Dr Maria Cristima Galli @CAT discussed the regulatory hurdles for stem cell therapies

In Regenerative Medicine, Regulation and Compliance by marcia ardilaLeave a Comment

The second day of the World Stem Cells Regenerative Medicine Congress got under steam with a vivid discussion of the European regulatory framework and ways of negotiating it successfully.

Before introducing his “dream team” of regulatory experts, Christopher Bravery, doyen of stem cell regulation and Director of Consulting on Advanced Biologicals, opened the discussion with a short overview of the sector.

Between 2004 and 2010, there had been 318 clinical trials across the European Union  involving 250 advanced therapy products.  40% had been commercially funded, the remaining majority falling to public sector organisations,- typically academic centres.  The non-EU funding had, unsurprisingly, been commercial, while EU domestic funding was largely academic,- typically focused on early storage clinical trials.  About 50% of the advanced therapies under trial had been gene therapy products.  Since the last Congress meeting, the European Medicines Agency (“EMA”) had provided access, via a webpage, to “Medicines under Evaluation”.  A snapshot taken on 14 May 2012 showed 4 relevant medicines,- all involving autologous cells.

The Congress then heard from the “dream team”, starting with Dr. Maria Cristina Galli and member of the EMA’s Committee for Advanced Therapies CAT, who outlined the European regulatory environment under Directive 2001/20, Regulation 726/2004 and, of course, the ATMP Regulation (Regulation 1394/2007), as well as the EMA’s recent reflection paper on stem cell based products, which is pitched at the marketing authorisation level.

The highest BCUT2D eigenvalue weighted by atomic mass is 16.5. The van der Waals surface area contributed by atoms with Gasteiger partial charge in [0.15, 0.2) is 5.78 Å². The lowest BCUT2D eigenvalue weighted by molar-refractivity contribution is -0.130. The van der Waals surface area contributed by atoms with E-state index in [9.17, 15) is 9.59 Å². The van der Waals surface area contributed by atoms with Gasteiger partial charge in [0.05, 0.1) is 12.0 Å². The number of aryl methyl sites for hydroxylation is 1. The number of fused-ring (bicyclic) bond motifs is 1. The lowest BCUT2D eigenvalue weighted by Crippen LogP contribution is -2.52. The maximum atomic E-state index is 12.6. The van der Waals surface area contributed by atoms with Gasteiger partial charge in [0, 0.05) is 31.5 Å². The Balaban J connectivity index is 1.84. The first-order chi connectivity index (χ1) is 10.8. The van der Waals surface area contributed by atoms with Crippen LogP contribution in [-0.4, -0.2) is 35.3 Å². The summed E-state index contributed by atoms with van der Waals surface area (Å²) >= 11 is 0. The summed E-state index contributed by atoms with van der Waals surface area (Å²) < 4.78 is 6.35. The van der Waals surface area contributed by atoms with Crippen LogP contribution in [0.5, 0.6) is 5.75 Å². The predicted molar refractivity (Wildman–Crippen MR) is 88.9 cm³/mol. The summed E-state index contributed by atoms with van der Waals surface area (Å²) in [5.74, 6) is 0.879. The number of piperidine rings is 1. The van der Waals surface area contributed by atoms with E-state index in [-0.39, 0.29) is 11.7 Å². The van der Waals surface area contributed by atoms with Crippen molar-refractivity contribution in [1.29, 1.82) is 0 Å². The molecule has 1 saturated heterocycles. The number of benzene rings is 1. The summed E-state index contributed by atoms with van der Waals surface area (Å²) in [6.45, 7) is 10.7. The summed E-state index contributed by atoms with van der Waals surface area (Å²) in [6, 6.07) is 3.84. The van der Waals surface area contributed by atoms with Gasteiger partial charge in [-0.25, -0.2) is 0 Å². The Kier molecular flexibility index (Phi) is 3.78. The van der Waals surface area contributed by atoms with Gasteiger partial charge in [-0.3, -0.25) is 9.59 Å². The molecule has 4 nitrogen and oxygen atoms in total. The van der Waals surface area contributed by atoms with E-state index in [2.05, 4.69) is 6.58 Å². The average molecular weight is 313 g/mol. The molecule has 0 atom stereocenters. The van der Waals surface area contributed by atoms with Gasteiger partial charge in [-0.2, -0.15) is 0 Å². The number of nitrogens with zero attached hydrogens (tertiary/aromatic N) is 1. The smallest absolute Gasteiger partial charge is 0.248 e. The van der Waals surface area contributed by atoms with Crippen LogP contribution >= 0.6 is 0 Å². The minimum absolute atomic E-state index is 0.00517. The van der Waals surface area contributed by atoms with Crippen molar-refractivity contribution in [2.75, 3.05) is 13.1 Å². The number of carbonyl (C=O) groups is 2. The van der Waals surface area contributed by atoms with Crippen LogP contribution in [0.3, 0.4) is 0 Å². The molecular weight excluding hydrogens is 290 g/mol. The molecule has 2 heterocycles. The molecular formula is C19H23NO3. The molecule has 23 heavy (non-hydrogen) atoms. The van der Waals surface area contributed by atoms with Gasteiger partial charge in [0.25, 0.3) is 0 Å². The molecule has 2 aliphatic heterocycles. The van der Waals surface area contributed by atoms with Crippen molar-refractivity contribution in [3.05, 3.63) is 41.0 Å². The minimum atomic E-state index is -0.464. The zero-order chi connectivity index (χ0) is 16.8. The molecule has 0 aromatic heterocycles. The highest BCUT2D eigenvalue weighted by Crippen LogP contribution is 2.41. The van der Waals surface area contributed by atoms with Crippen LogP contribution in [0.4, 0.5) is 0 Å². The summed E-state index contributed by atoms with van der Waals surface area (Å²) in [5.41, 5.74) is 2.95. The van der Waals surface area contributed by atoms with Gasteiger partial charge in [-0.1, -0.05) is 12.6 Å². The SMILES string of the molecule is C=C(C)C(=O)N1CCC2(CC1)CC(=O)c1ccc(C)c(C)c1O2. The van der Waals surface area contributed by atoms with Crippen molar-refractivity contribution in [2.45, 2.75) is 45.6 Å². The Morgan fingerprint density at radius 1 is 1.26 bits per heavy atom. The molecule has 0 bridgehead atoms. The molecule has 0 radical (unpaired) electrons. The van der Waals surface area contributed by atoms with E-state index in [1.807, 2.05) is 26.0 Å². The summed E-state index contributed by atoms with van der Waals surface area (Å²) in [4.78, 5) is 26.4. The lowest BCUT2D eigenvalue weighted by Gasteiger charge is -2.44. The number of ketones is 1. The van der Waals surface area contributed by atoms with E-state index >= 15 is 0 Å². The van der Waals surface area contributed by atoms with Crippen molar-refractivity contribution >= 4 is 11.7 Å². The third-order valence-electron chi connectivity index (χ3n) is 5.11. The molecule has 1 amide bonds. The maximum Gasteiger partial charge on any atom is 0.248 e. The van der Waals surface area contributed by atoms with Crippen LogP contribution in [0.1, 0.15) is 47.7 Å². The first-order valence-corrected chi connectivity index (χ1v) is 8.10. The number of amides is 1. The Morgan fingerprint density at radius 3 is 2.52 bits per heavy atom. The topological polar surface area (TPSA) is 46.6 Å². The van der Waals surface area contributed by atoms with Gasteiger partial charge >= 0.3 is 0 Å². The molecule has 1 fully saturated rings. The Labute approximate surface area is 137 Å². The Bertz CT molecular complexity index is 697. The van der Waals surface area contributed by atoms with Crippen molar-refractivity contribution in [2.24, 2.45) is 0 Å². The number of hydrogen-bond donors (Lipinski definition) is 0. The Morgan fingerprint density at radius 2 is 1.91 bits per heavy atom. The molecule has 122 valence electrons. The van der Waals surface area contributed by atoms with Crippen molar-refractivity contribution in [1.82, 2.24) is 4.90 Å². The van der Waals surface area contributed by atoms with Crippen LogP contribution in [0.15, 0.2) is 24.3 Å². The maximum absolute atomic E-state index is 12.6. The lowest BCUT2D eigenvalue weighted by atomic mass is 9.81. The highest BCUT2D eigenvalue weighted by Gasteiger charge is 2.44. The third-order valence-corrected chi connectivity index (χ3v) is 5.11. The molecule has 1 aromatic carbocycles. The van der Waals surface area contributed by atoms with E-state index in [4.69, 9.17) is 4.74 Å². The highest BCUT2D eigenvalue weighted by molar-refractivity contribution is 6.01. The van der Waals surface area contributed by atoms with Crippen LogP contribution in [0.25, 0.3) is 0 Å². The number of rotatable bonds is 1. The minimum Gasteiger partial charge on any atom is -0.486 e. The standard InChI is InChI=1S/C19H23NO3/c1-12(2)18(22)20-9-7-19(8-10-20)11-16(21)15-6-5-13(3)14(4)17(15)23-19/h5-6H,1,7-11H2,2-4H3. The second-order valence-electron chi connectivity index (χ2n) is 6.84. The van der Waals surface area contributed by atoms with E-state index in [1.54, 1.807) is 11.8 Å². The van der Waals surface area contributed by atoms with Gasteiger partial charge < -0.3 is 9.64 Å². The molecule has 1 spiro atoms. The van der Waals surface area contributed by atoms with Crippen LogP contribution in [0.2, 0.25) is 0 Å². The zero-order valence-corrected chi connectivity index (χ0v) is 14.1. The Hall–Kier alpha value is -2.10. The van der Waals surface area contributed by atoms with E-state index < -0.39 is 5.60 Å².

Dr Galli noted the key issues included processing, cell plasticity, the definition of critical manufacturing steps, the identification of relevant markers and steps to control undifferentiated cells. Identity is key: defining, at every stage, the cells that pass through the process to clinical implementation and follow-through.  The non-clinical assessment turns out to be pretty important too.  Did you choose the right animal model? How about biodistribution and microenvironment?  What is the risk of ectopic grafts, differentiation in vivo, immunogenicity and, of course, tumourgenicity?  The latter is an inherent risk for pluripotent and somatic cell derived products: the regulatory assessment is unsurprisingly, exacting.  Add to this the direct clinical issues: safety and efficacy.

Dr Galli wound up with a few indicators of ATMP translation.  Notably, all sides are learning from experience.  For example, requests for scientific advice, such as questions to CAT on tumourgenicity and toxicity increase overall understanding of issues.

Check back here in a couple of days for the presentation. Excellent presentation Maria Cristina!

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